Saturday, October 27, 2012

Setting Up Development

While it is not always true, you’ll frequently find that in restaurants there is a reasonable correlation between the quality of the food and the management of the kitchen. In my youth I had always found that a messy kitchen often meant low quality food and/or bad service. Of course it’s not always that simple, but usually a disaster area behind the curtains percolated out to the rest of the organization. Since I prefer to ‘do things well if I have to do them’ when searching for jobs back then, I stayed far away from disorganized, sloppy or dirty restaurants, even if it was well-hidden behind the scene.

The same is essentially true in software development. Projects that are set up correctly have strong processes, gravitate towards best practices and control the client’s expectations are considerably more likely to produce quality software. The correlation isn’t always as strong though, since I have seen smooth development shops that still produce fugly software. But I’ve never seen a badly organized shop produce excellence.  

One far too common problem I’ve seen is that the client expectations are out of whack. In the printing industry people often say “Fast, Cheap or Quality, pick two” as the means to explain the types of trade-offs necessary when purchasing print work. In software we get the same saying but it ends with “pick one”. I figure it’s worse for our industry because our work is considerably longer. Print jobs are often measured in hours, days or perhaps weeks, while software is usually measured in weeks, months and years. I’ve seen far too many software projects where clients insist on all three and then have a hard time understanding why some “fiddling” with a few screens might require more than a trivial effort.

A development project that is set up well not only attends to the implementation and distribution of software, but it also must control the client’s expectations. They need to be reasonable. Failure to do this means too much pressure on features and quick fixes, which means accumulating a heavy technical debt. Left unchecked, the project spirals downwards until it combusts.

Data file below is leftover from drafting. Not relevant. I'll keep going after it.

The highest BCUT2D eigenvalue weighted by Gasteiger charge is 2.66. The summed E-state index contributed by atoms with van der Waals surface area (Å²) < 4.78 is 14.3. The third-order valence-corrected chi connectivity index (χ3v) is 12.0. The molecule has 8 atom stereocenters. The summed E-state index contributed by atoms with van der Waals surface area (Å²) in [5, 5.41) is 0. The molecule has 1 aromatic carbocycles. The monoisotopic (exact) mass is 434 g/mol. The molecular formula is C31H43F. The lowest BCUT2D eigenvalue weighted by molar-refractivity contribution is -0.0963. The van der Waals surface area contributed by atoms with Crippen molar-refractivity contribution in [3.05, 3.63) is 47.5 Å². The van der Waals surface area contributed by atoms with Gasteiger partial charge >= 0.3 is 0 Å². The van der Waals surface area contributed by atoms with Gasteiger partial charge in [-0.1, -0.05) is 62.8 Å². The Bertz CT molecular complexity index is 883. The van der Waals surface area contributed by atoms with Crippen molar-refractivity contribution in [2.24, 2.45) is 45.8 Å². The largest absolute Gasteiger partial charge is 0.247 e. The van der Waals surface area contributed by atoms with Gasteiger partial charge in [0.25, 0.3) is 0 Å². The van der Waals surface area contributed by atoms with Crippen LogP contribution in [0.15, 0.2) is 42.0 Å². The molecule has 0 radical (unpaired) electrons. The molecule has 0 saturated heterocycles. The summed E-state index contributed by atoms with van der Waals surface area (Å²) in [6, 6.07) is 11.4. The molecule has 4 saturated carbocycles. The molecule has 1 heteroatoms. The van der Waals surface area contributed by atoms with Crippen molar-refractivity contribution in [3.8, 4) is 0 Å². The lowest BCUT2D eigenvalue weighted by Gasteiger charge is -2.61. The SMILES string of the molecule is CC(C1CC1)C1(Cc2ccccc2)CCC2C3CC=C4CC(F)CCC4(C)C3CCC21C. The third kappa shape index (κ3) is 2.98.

You can see the symptoms of that type of pressure directly in the code base. Poor analysis, little design, poor use of tools and overly frequent ‘micro’ releases. As well, there is generally a high bug count and a lot of time burned on ‘second-line support’. If developers are busy with band-aides then clearly they’re not coding new stuff. Too much support and too little features just amplifies the pressure, which eventually becomes so toxic that big things start to break.

Getting out of this type of spiral can be difficult or impossible. Resetting the expectations of people who are already disappointed is an extremely tough task. However, just like those reality TV shows where they help people in serious financial debt learn about handling their finances (like Til Debt Do U$ Part) in a more reasonable manner, the ticket to really fixing the development problems is to tackle the technical debt, which mostly means being cost conscious (features & make-work) and reducing lifestyle expectations (release dates). Digging out takes a massive amount of time and means a lot less progress, but it only gets worse if it is put off for longer.